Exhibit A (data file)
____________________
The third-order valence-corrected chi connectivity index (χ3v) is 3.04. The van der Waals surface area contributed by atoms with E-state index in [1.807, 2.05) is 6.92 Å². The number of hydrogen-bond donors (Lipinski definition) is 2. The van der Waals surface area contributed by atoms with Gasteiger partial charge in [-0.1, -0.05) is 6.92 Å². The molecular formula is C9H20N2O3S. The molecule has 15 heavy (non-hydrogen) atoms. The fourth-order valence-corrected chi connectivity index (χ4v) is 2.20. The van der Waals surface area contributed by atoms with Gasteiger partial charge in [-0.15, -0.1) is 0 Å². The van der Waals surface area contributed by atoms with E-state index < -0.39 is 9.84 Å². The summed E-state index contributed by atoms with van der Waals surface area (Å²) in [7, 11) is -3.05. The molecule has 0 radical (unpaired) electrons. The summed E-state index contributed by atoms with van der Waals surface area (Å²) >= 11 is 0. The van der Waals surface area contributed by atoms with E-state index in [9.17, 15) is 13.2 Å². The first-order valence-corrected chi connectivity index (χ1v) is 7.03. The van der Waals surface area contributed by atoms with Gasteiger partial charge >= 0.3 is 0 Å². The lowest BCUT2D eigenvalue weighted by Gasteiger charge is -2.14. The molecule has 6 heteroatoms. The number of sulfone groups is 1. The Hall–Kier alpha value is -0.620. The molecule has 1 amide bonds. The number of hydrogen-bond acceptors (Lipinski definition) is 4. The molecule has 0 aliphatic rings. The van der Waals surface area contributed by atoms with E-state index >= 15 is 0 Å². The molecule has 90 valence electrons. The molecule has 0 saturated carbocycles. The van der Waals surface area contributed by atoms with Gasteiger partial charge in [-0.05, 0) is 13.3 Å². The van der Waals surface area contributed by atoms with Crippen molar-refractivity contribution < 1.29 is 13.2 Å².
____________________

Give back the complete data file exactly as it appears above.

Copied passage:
The third-order valence-corrected chi connectivity index (χ3v) is 3.04. The van der Waals surface area contributed by atoms with E-state index in [1.807, 2.05) is 6.92 Å². The number of hydrogen-bond donors (Lipinski definition) is 2. The van der Waals surface area contributed by atoms with Gasteiger partial charge in [-0.1, -0.05) is 6.92 Å². The molecular formula is C9H20N2O3S. The molecule has 15 heavy (non-hydrogen) atoms. The fourth-order valence-corrected chi connectivity index (χ4v) is 2.20. The van der Waals surface area contributed by atoms with Gasteiger partial charge in [-0.15, -0.1) is 0 Å². The van der Waals surface area contributed by atoms with E-state index < -0.39 is 9.84 Å². The summed E-state index contributed by atoms with van der Waals surface area (Å²) in [7, 11) is -3.05. The molecule has 0 radical (unpaired) electrons. The summed E-state index contributed by atoms with van der Waals surface area (Å²) >= 11 is 0. The van der Waals surface area contributed by atoms with E-state index in [9.17, 15) is 13.2 Å². The first-order valence-corrected chi connectivity index (χ1v) is 7.03. The van der Waals surface area contributed by atoms with Gasteiger partial charge >= 0.3 is 0 Å². The lowest BCUT2D eigenvalue weighted by Gasteiger charge is -2.14. The molecule has 6 heteroatoms. The number of sulfone groups is 1. The Hall–Kier alpha value is -0.620. The molecule has 1 amide bonds. The number of hydrogen-bond acceptors (Lipinski definition) is 4. The molecule has 0 aliphatic rings. The van der Waals surface area contributed by atoms with E-state index >= 15 is 0 Å². The molecule has 90 valence electrons. The molecule has 0 saturated carbocycles. The van der Waals surface area contributed by atoms with Gasteiger partial charge in [-0.05, 0) is 13.3 Å². The van der Waals surface area contributed by atoms with Crippen molar-refractivity contribution < 1.29 is 13.2 Å².